How the orator’s face glowed and his voice gained greater force as he spoke further of the opposition from Voltaire and Strauss. He defied them, asserting that “the accounts of Christ’s life are too real and sublime to have been the work of the human imagination;” while he exulted with those who are not troubled by these problems, having experience of Christ’s power. They do not say, “Christianity is seized with despair, because they know never man spake like Christ. In Him they see living truth and their incarnate God.”

Fearlessly and scathingly in that luxurious city of Paris, Bersier upbraids selfishness and indifference to the ills of others. One is glad that such a preacher has such influence, and that with boldness he denounces the “shining sins” of the gay, the wealthy, and the worldly. Fashion would doubtless close its eyes when listening, but it must have writhed under such sarcasm as the following:—“You suffer at the contact with misery? Ah! what is your suffering, I ask, in comparison with that of those who must live and die in the atmosphere which you cannot breathe an instant without disgust?”

The great French orator is not a mere rhetorician, but a thinker. His sermons are not thrown into the form that has obtained so widely in our own pulpits, but they are logical throughout. Moreover, they are full of sympathy and throbbing with life. This all who look in this volume will find, and it is believed that they have only to be presented to English readers in suitable guise to become as popular as those of the best English discourses. It will be seen that Bersier speaks the truth, and that with tremendous force, for his sentences are often like forked lightning.

We cannot wonder, when listening to him, that the small religious meetings held in the evening at the west end of Paris, just after the war, grew so rapidly that a large church, costing £20,000, had to be erected. It stands in the Avenue de la Grande Armée, near to the Arc de Triomphe, and is called “L’Eglise de l’Etoile.” It is a chaste Gothic edifice, with pews far more comfortable than those of the church in the Rue de Rivoli, and a pulpit less contracted and gloomy. The whole of the wide space on which stands the table of communion is covered by a carpet of great cost, all wrought in wool by ladies; and the vestry is furnished with exquisite taste, and hung with portraits of some of the noblest men of the Huguenot Church. A liturgy is used in the service. It has been composed by M. Bersier, and is highly prized by the people.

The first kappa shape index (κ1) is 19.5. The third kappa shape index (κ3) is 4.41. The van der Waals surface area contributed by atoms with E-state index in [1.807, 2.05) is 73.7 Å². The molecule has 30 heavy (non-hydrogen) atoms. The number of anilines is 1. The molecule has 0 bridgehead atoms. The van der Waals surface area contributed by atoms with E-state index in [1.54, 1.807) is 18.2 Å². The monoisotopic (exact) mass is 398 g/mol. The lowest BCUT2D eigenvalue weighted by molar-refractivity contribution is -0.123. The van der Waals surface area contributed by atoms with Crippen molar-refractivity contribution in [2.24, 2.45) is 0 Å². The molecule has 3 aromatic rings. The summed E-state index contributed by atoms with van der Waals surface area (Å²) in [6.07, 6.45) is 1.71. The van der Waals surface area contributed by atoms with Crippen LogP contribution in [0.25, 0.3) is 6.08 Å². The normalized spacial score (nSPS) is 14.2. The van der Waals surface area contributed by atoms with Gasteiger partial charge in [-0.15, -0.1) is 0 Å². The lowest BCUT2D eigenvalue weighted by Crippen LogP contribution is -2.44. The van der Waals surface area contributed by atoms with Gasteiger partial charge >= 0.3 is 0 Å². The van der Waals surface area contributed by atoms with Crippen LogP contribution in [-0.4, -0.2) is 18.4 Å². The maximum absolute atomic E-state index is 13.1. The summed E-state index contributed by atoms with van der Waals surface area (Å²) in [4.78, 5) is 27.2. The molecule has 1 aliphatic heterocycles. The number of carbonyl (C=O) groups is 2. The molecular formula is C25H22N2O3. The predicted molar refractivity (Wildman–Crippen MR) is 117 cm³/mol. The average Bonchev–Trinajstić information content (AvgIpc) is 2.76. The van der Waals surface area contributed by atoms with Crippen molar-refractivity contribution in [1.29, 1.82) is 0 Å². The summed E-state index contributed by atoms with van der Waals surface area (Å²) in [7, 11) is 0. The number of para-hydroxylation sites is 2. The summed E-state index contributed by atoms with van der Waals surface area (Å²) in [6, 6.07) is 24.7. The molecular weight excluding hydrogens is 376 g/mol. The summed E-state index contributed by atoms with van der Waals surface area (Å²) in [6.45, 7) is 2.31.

This great French orator is descended from refugees who fled from France after the revocation of the Edict of Nantes, but he was born in Switzerland, and has adopted France as his country. After being trained at Geneva he went to America, where he came under the influence of some of the foremost preachers of the Republic; and the influence of this American sojourn is often detected in the method and matter of his sermons. When returning to Europe, he went to Geneva, where, under Drs. Gaussen and Merle d’Aubigne, he gained a knowledge of systematic theology. He also studied at Halle and Göttingen, and came into association with Thöluck, Müller, and Dorner.

The life of Dr. Bersier, owing to the terrible war of 1870, has evidently been a stirring one. During those dreary months of the siege of Paris, he was one of the principal organisers of the Ambulance Service, and was present in all the conflicts that raged close around the beleaguered city. In conjunction with M. de Pressensé, he had to act as “political moderator” during the time that the Commune held its disastrous sway in Paris. Gazing on the firm face of the orator, it was easy to see that there was will and daring enough in that man to hold his own, even against a Felix Pyatt. What slaughter, misery, terror, the intervention of Bersier supported by Pressensé must have saved! The interest in listening to him is increased by trying to imagine something of what he had witnessed and passed through. While swept away by the rhetoric, one feels that there is behind the rhetoric the force of conviction, and of a large experience. He has a definite spiritual aim, and we can only hope that he will be long spared to preach the Gospel of Christ to the people of France; and that his spoken words, re-echoed through the press on this side the Channel, may bring spiritual strength and stimulus to thousands.